H.R.759 - Corrections and Recidivism Reduction Act of 2016114th Congress (2015-2016)
|Sponsor:||Rep. Chaffetz, Jason [R-UT-3] (Introduced 02/05/2015)|
|Committees:||House - Judiciary|
|Committee Reports:||H. Rept. 114-894|
|Latest Action:||12/23/2016 Placed on the Union Calendar, Calendar No. 704. (All Actions)|
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Summary: H.R.759 — 114th Congress (2015-2016)All Bill Information (Except Text)
Reported to House with amendment(s) (12/23/2016)
Corrections and Recidivism Reduction Act of 2016
TITLE I--RECIDIVISM RISK REDUCTION
Recidivism Risk Reduction Act
(Sec. 102) This bill directs the Department of Justice (DOJ) to: (1) develop a prisoner risk and needs assessment system; (2) develop recommendations regarding recidivism reduction programs and productive activities; and (3) conduct ongoing research regarding data analysis on best practices, needs assessment tools, and recidivism reduction programs.
(Sec. 103) The bill establishes requirements regarding the assessment system and DOJ's recommendations.
(Sec. 106) The bill amends the federal criminal code to establish procedures for implementation of the assessment system and DOJ's recommendations by the Bureau of Prisons (BOP).
TITLE II--RESTRAINTS ON PREGNANT PRISONERS PROHIBITED
(Sec. 201) With specified exceptions, the bill prohibits the use of restraints on federal prisoners who are pregnant or in postpartum recovery.
TITLE III--BUREAU OF PRISONS USE OF OLEORESIN CAPSICUM SPRAY
Eric Williams Correctional Officer Protection Act of 2016
(Sec. 302) The bill requires the BOP to issue oleoresin capsicum spray (pepper spray) to officers and employees who respond to emergency situations at high-security, medium-security, and administrative facilities. Officers and employees may use pepper spray to reduce violent acts by prisoners and visitors.
(Sec. 303) The Government Accountability Office shall: (1) evaluate the effectiveness of issuance of pepper spray issued pursuant to this bill and the advisability of its use in minimum- or low-security prisons, and (2) make recommendations to improve the safety of BOP officers and employees.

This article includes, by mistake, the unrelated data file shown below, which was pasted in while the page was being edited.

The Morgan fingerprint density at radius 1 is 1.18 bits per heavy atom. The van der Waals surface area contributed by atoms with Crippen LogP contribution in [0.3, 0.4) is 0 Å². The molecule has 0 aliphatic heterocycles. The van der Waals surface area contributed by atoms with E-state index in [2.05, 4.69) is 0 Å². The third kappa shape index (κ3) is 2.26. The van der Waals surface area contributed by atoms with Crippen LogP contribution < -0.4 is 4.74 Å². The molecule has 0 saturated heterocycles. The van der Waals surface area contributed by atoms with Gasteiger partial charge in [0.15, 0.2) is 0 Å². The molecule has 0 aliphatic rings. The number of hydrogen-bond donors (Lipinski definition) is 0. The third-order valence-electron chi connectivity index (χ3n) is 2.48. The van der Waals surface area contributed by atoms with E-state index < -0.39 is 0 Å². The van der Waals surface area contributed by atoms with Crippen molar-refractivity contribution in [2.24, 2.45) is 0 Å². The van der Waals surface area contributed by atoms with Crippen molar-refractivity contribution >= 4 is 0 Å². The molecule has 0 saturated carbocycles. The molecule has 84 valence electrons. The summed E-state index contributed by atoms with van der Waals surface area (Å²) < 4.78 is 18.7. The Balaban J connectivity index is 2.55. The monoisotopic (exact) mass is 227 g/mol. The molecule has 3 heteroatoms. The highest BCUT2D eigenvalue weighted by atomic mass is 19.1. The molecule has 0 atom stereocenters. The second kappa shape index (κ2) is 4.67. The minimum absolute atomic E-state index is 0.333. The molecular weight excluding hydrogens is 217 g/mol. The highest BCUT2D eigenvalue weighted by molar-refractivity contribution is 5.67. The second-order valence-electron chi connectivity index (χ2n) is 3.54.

TITLE IV--BUREAU OF PRISONS SECURE FIREARMS STORAGE
Lieutenant Osvaldo Albarati Correctional Officer Self-Protection Act of 2016
(Sec. 403) The BOP must ensure that each chief executive officer of a federal penal or correctional institution: (1) allows qualified law enforcement officers to carry concealed firearms beyond the institution's secure perimeter, and (2) either provides such officers with a secure firearm-storage area beyond the perimeter or allows them to store firearms in a BOP-approved vehicle lockbox.
(Sec. 501) The BOP must incorporate specialized and comprehensive de-escalation training into its training programs.
(Sec. 503) The bill generally prohibits the monitoring of electronic communications between a prisoner in a BOP facility and the prisoner's attorney.
(Sec. 504) The BOP shall establish pilot programs related to: (1) pairing incarcerated youth with volunteer mentors; and (2) equipping prisoners with skills to provide training and therapy to abandoned, rescued, or otherwise vulnerable animals.
(Sec. 505) The bill requires supervision by probation officers and pretrial services officers, when directed by the court, of conditionally released persons determined to be sexually dangerous.
(Sec. 506) The bill expands data collection requirements regarding the National Prisoner Statistics Program.
(Sec. 507) The bill reauthorizes through FY2020, and revises, the Federal Prisoner Reentry Initiative.
A defendant may make a motion for modification of an imposed term of imprisonment if the BOP does not make such a motion within 30 days of a defendant's request.
(Sec. 508) The BOP must designate a release preparation coordinator at each BOP facility that houses prisoners.
Each prisoner shall, with individualized assistance, develop a comprehensive release plan.